For more resources on alcohol, pregnancy and perspectives on FASD prevention, please visit: https://fasdprevention.wordpress.com/
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Preconception care is part of a continuum of support that promotes health during the reproductive years: for young girls and women who may be drinking alcohol without using effective contraception, those who are planning a pregnancy, and people in the interconception periods. Preconception care includes health promotion, education and counselling support that may have a focus on: protection (i.e., folic acid supplementation), avoiding harms (i.e., of alcohol use during pregnancy), and/or managing conditions (i.e., diabetes).
Discussing substance use in the preconception period can encourage reduction in alcohol and other substance use before and during pregnancy. For example, pre-pregnancy alcohol use is a predictor of alcohol use during pregnancy and smoking fewer cigarettes pre pregnancy is a predictor of quitting smoking during pregnancy. Despite the importance of reaching women in the preconception period, efforts to do so have not always been prioritized by our health systems or in training to health and social service providers.
Two booklets designed to promote preconception care
In response to this gap in resources for people planning a pregnancy, the Centre of Excellence for Women’s Health and Canada FASD Research Network recently developed Thinking About Pregnancy: A Booklet to Reflect on Alcohol Use Before You are Pregnant. The booklet recognizes women’s agency and interest in learning more about supporting a healthy pregnancy. As such, we translated what we know as researchers into an accessible booklet for women that they can use independently or walk through with their partner(s) and healthcare providers when thinking about or planning a pregnancy.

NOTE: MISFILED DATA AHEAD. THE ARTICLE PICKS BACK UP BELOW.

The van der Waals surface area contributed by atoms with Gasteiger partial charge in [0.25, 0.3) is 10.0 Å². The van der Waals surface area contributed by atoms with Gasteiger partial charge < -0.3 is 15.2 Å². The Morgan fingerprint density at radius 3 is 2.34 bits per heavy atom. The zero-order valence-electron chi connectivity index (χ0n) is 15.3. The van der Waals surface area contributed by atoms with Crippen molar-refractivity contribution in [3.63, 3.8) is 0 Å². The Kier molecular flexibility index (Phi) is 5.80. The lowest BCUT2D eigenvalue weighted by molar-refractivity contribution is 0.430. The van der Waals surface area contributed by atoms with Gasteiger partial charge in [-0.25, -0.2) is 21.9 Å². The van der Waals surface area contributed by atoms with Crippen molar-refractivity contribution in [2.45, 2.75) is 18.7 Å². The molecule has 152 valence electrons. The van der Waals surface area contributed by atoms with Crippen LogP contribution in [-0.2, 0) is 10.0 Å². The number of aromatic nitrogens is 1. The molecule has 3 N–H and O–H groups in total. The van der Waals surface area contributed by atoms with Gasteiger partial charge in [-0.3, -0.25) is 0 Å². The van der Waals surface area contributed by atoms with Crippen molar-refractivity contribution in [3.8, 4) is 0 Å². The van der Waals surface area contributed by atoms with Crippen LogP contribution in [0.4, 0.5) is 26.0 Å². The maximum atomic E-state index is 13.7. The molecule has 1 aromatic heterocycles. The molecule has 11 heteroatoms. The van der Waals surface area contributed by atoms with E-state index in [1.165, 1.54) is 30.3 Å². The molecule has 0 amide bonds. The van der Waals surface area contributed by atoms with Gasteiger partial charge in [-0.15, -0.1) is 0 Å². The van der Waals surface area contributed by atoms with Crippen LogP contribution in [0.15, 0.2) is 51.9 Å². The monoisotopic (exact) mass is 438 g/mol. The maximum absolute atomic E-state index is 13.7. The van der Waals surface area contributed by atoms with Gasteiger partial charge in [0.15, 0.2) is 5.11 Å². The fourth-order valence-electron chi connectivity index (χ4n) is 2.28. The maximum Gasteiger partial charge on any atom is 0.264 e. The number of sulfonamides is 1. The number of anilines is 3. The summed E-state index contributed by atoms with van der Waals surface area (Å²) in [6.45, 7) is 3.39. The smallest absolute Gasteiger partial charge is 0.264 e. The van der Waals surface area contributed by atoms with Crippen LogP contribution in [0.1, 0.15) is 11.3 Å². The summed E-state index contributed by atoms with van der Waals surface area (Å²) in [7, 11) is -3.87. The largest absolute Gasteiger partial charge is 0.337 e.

Included in the booklet is information about standard drink sizes, why thinking about alcohol before you are pregnant is important, mocktail recipes and activities that help women reflect on what they like or dislike about drinking, what alternatives to alcohol use may be in their ‘toolbox’ and who is and will be by their side as they make change.
Project CHOICES in Manitoba offers another booklet that aligns with and complements Thinking About Pregnancy. While Thinking About Pregnancy is geared towards people who are planning a pregnancy, Project Choices: Alcohol and Sex Deserves a Discussion (available in French here) is geared towards youth and young adults who drink alcohol, are having sex, and want more information about alcohol use and birth control.
The booklet contains information on alcohol, contraception, and consent, and includes a number of self-reflection, goal setting and mindfulness activities that can help decrease alcohol use and/or increase contraception use and safe sex. Although the booklet can be used as a stand-alone resource, counsellors in the Project CHOICES program also use this booklet to educate participants about alcohol use, birth control, FASD, and support participants towards healthy goal-setting.
These booklets are designed to be accessible for girls, women and gender diverse individuals in reproductive years. Turning more attention to preconception care offers an opportunity to promote and empower health and wellbeing, while simultaneously contributing to the prevention of FASD.